At first, Jennifer Carr thought her son's taste for long wigs and princess dresses was little more than a passing phase.
But when Carr tried to steer the 4-year-old away from a pair of gaudy pink sandals while shopping for shoes, he burst into a tantrum so desperate she was taken aback.
Back in the car, Carr recalls, her son confided: "I have something to tell you. I feel like a girl inside. "
How she and her husband handled the announcement is the basis of Carr's new children's book, "Be Who You Are" (AuthorHouse, $20.99), the first in what she hopes is a series of children's books starring a gender nonconforming child.
Carr (who uses pseudonyms for herself and her children to protect her family's safety and privacy) chose to support her son's wishes, which were to live as a girl and be addressed with a female name and pronouns.
"I never said, 'No, you're a boy,'" said Carr, who lives in Chicago. "I would say, 'You were born into a boy's body, but that doesn't mean you have to feel a certain way.' Our message is just to be true to yourself, and that's enough."
As a result, her son now lives as her daughter, Hope — an energetic 6-year-old with shoulder-length hair and a penchant for pink.
Carr prefers the term "gender nonconforming" over "transgender" to avoid labeling Hope, whose feelings about gender could change going forward.
The road has been difficult. Some family and friends who oppose Carr's parenting decisions have cut off contact. Carr said she receives "quite a bit of hate mail" accusing her of ruining her child's life or just wanting a daughter, a claim she vehemently denies.
"You have this idea of what life will be like, and it's not," said Carr, 40, who chronicles her family's journey on the blog todayyouareyou.com. When Carr took Hope to a therapist who specializes in gender issues, Hope begged that she never be made to live as a boy, Carr said.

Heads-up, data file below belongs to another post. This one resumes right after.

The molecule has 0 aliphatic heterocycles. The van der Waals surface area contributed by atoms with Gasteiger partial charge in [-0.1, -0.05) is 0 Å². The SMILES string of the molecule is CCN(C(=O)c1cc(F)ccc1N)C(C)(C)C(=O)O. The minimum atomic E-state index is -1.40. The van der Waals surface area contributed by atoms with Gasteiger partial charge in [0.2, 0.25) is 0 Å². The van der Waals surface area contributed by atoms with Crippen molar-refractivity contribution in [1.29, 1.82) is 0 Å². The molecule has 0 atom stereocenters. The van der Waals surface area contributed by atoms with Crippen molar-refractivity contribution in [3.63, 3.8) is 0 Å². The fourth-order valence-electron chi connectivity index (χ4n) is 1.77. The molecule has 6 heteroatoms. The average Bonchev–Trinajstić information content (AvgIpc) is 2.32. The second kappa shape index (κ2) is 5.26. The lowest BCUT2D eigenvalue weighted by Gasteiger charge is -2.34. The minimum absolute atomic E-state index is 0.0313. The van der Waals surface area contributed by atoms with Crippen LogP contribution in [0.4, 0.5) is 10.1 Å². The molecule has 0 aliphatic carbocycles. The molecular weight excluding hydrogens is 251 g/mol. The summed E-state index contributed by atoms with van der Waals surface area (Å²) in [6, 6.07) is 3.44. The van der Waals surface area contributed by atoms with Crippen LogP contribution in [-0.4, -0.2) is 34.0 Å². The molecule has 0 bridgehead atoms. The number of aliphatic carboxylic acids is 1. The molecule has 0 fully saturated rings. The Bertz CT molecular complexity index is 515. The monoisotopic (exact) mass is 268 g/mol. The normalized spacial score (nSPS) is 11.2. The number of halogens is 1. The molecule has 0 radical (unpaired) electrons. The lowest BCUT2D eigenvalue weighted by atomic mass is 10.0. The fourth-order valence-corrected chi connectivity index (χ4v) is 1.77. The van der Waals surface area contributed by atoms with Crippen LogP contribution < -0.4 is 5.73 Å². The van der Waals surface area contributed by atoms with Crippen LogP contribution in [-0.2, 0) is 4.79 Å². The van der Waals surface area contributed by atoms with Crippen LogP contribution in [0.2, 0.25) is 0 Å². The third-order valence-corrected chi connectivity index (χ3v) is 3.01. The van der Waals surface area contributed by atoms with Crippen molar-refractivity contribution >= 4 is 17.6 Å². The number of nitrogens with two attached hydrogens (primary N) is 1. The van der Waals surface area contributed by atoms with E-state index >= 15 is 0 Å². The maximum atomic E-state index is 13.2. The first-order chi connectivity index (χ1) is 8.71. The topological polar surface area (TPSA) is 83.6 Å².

Hope's little brother, Will ("who is very clear that he is a boy," Carr said), was at first confused, but open communication has helped. When Will, now 4, asked at family therapy why Hope didn't want to be a boy anymore, Carr says Hope replied: "I was never a boy, I was always a girl inside. Now my inside and my outside match."
The family doesn't discuss Hope's gender transformation unless confronted with people they knew before her transition. When Hope goes to ballet or swimming class, she arrives dressed in uniform or changes in a bathroom stall. Hope's teachers know she was born a boy, but her friends and their parents just know her as a little girl.
"Why do I have to tell people what's in Hope's underpants?" Carr said.
The next big challenge is puberty, and deciding whether to put Hope on hormone blockers, which pause development to give her time to decide if she wants to grow up as a man or a woman. Hope currently is panicked that she might ever look like a man, Carr said, but that could change.
The decisions are wrenching, and Carr wants her book to show families just one of many ways of handling the situation. Carr believes she would do more harm if she forced her child to live as society prefers.
"That's not something I feel comfortable doing," Carr said, "shoving my child into a square peg when she's a circle."